Here's What You Need To Remember: A mischievous 50-something, born in Great Britain and now living in America, Sweetman has long been the bane of Pentagon officials desperately trying to prevent, or at least control, public mention of their expensive—and sometimes flawed—new gadgets.
The Americans were up to something, and the Soviets knew it.
In the late 1970s and early ‘80s, the U.S. military was quietly developing sophisticated stealth technology meant to help aircraft evade detection by radar and other sensors.
Soviet intelligence agents had a pretty good idea what was going on. Not necessarily because they had eavesdropped on Pentagon communications or infiltrated the U.S. aerospace industry. They knew about stealth because they routinely read and translated American trade magazines and hobbyist books. Specifically, the reporting of one man, Bill Sweetman.
That’s the surprising conclusion of a declassified Central Intelligence Agency memo dated August 1988. “Bill Sweetman is frequently cited in Soviet military publications,” states the 10-page memo entitled “U.S. Stealth Programs and Technology: Soviet Exploitations of the Western Press.”
The memo describes Sweetman as “one of the most well-respected and authoritative reporters covering U.S. stealth programs,” and says that Sweetman’s reporting accounted for 40 percent of the references to U.S. and European press reports in Soviet literature on stealth. And partially as a result, the Soviets “likely have a good understanding of U.S. stealth programs” and “have begun a stealth development program,” the 25-year-old CIA memo claims.
The collapse of the Soviet Union, just three years after the document was written, stalled Moscow’s work on stealth. Russian firm Sukhoi unveiled its first radar-evading fighter prototype in 2009, 26 years after America’s original F-117 stealth warplane entered front-line service. But at the time the CIA memo was drafted, U.S. intelligence agents predicted a very different outcome. “The Soviets may be at the prototype stage,” the memo warns.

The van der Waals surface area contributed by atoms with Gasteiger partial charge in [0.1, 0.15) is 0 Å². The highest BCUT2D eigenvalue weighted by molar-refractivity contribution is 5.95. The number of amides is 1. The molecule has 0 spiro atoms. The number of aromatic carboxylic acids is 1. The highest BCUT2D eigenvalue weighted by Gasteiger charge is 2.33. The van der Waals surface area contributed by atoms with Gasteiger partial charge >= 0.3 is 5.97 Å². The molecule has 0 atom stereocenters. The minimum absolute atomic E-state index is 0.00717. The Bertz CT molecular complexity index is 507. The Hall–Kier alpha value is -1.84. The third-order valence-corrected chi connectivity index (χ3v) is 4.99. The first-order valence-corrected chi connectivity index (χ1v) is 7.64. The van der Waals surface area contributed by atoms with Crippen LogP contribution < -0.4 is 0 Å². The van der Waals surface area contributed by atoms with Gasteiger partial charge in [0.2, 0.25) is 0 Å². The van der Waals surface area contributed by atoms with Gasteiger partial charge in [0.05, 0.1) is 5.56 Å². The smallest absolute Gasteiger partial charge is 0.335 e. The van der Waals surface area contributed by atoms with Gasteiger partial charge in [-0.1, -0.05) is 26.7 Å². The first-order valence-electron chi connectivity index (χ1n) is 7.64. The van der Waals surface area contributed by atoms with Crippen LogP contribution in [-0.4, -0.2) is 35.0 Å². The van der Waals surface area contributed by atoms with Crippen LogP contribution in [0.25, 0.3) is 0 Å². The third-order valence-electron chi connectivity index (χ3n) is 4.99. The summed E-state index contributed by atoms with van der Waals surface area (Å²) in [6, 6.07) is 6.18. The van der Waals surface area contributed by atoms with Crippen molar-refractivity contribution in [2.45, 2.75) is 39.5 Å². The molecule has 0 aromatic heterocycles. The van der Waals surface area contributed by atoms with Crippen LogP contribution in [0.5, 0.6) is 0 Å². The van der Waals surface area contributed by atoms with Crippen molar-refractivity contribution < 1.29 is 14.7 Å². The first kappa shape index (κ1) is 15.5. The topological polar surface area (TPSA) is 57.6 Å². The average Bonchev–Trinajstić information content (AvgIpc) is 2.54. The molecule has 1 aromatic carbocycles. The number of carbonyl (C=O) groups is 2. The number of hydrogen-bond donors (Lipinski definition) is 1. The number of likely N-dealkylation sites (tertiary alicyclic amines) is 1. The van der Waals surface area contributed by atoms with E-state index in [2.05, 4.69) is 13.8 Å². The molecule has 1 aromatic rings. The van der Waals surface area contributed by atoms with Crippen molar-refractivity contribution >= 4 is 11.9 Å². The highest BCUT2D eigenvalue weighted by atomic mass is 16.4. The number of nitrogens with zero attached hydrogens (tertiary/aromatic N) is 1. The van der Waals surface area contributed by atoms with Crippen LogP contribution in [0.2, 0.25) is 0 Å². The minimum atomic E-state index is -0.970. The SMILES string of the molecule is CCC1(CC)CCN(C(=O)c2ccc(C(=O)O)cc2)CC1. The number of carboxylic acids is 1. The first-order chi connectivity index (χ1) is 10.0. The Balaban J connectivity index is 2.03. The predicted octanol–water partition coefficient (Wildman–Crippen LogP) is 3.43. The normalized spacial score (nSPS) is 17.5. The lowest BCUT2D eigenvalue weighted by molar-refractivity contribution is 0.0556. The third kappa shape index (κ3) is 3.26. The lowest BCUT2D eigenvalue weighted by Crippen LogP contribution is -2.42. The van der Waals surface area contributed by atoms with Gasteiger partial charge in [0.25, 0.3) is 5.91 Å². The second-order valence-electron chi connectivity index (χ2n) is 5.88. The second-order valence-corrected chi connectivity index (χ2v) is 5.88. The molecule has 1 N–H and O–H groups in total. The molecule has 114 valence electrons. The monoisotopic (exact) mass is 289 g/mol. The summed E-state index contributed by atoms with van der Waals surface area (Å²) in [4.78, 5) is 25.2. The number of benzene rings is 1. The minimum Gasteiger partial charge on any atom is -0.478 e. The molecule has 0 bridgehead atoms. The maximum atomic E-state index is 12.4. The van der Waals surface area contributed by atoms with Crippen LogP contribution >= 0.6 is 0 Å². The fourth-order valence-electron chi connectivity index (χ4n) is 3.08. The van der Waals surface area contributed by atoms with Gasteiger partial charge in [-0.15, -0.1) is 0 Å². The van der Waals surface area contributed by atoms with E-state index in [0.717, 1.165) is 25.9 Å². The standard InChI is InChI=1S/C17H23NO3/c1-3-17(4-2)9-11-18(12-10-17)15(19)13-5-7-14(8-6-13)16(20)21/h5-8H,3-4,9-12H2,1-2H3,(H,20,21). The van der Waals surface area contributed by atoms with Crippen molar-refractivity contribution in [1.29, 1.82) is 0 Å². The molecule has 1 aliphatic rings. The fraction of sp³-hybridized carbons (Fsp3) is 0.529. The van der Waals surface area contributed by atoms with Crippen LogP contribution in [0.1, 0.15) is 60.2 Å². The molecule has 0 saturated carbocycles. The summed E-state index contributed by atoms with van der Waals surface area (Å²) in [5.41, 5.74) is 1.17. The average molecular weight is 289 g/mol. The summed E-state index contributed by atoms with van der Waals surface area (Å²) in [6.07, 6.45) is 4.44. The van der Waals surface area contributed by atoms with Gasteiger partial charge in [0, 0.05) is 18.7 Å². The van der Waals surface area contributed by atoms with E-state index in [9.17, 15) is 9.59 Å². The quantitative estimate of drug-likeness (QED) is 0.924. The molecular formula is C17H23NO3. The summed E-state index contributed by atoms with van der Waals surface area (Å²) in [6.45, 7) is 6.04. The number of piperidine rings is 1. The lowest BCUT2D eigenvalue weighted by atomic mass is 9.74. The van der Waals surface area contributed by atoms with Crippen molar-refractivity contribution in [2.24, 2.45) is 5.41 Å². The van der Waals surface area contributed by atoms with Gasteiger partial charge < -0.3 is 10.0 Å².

To his colleagues, Sweetman’s influence comes as no surprise. A mischievous 50-something, born in Great Britain and now living in America, Sweetman has long been the bane of Pentagon officials desperately trying to prevent, or at least control, public mention of their expensive—and sometimes flawed—new gadgets.
Sweetman was my boss at Defense Technology International a few years ago.
Since the late 1970s, Sweetman has tracked down secret warplanes, poured cold water on fear-mongering Pentagon assessments of Soviet weapons, poked holes in manufacturers’ promises of cheap, super-high-tech new aircraft designs and, in one 2010 incident, got briefly barred from covering Lockheed Martin’s controversial F-35 stealth fighter after writing on his Facebook page that the company’s “bullshit is expected to be dense.”
Now reporting for Aviation Week, Sweetman combines a clear writing style with deep technical expertise and an extensive network of sources to pull off some of the best aerospace reporting in the world. He was among the first to spot the U.S. Air Force’s secretive Sentinel spy drone and lately has been trying to shed some light on a new American stealth bomber prototype in development.
He helped reveal the radar-evading helicopter the U.S. Army used to hunt and kill Osama Bin Laden, describing the expose as “quick-draw fun.”
What’s most remarkable is that Sweetman was barely thirty when the Soviets and the CIA wised up to the intelligence bonanza his reporting represented. Sweetman started young, answering an ad in Flight for a cut-rate aviation reporter, “thinking that I was on a gap year before Uni,” he said. He just “never left,” he told Hush Kit.
While the CIA memo’s tone seems to be one of gruff admiration, it’s not entirely clear today how the agency really felt about Sweetman and his influence back in 1988. In the declassified memo, half a page is redacted following the first mention of the reporter.
This article first appeared in 2019 and is being republished due to reader interest.